• P01s and other multi-project RPG applications unless all of the PD/PIs and sub-project leaders are at or above the $1 million threshold.
  • Multi-PD/PI projects unless all of the PD/PIs are at or above the $1 million threshold.
  • Subprojects within complex applications. This may be revisited by NIH once we begin to accept complex applications through eRA Commons.
  • Administrative supplements

Naturally, the BSDs who are in the 1.5% of NIH-funded investigators will already be pursuing RFAs, large-mechanism awards like Program Projects (P01) and Centers and other “complex” applications. They will already, for grantspersonship, practical and scientific reasons be including more-junior (read, less well-funded) investigators as the occasional component or Core PI. They may similarly be pursuing Multi-PI awards. All of this means that very few applications are going to be receiving this special scrutiny.

And do remember, people, that scrutiny means only that. It only means that Advisory Councils will have to briefly consider the arguments for the application receiving funding. And in an era in which awards need to be in the top 10%, maybe 12% to be shoo-ins for funding…do you really think the Councils are going to have difficulty finding that these applications are so awesome that they justify pushing the PI over the $1M mark? How many of these will be situations in which the PI looks to be losing one of his triggering awards relatively soon, say within a year of funding the scrutinized application…think Councils will not find this a reasonable excuse?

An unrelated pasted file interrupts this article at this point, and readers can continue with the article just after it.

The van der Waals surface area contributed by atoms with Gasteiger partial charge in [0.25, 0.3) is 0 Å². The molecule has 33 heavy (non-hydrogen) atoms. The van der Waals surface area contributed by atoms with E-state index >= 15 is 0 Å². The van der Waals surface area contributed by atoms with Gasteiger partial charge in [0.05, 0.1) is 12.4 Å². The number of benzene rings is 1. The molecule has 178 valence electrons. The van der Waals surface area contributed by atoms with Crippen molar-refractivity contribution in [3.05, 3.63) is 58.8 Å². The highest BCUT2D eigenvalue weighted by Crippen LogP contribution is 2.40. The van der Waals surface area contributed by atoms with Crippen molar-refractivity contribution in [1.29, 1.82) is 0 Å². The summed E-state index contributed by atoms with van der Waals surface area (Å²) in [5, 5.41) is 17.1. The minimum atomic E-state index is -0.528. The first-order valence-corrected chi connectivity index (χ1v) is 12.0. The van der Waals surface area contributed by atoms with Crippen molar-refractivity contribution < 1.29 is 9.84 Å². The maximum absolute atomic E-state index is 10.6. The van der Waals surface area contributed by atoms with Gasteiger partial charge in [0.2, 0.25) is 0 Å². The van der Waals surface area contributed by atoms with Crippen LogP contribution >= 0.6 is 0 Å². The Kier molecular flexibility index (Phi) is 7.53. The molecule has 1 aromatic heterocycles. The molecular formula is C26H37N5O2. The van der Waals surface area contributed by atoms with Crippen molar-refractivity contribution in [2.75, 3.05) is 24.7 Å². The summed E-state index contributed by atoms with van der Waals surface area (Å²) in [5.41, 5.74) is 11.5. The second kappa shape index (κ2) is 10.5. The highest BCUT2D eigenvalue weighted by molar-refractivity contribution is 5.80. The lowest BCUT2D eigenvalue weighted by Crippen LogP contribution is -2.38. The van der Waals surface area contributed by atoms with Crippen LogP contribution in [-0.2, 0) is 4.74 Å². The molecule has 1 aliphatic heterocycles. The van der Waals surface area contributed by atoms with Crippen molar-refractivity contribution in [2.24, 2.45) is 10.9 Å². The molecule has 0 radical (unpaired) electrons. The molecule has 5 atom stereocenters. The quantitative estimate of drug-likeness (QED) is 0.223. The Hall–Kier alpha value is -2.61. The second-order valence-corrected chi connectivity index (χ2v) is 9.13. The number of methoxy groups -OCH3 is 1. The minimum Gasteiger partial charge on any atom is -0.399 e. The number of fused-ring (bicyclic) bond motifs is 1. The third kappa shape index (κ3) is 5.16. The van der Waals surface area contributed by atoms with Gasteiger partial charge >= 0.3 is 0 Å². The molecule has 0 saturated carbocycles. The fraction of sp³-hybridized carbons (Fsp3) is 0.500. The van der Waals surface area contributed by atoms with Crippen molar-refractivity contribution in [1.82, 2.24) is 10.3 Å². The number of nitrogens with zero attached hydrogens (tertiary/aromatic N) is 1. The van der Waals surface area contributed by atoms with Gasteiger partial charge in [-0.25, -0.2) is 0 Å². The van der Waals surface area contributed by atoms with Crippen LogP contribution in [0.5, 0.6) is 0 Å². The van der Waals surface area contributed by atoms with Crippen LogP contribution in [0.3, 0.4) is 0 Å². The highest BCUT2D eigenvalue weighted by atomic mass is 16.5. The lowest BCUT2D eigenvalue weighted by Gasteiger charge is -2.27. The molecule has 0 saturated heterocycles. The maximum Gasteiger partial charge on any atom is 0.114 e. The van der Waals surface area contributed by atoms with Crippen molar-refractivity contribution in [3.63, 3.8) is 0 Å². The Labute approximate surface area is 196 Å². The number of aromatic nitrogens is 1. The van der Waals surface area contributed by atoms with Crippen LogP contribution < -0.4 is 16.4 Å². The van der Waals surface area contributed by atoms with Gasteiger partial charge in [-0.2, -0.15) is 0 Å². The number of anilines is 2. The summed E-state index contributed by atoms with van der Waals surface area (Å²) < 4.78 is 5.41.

I predict that the number of applications that are rejected after this special scrutiny is going to be very, very small. One, maybe two per Fiscal Year per Institute or Center. At best. This will do nothing to feed all the hungry mouths.

So why is the NIH engaging in this high profile effort?

Quite simply, to throw a few buckets of distracting chum in the water to calm down the people who are lighting the torches and sharpening the pitchforks to go after the bogey man of the excessively funded investigator. And to head off any Congressional snooping/complaining about this alleged ogre of the Extramural system.

As with the Sea World Shamu show, turns out the chum is just ice cubes.

This will have no perceptible effect on success rates for those of us in the 93% or 98.5%.


No Responses Yet to “Special scrutiny for PIs who hold $1 Million in NIH Grant funds”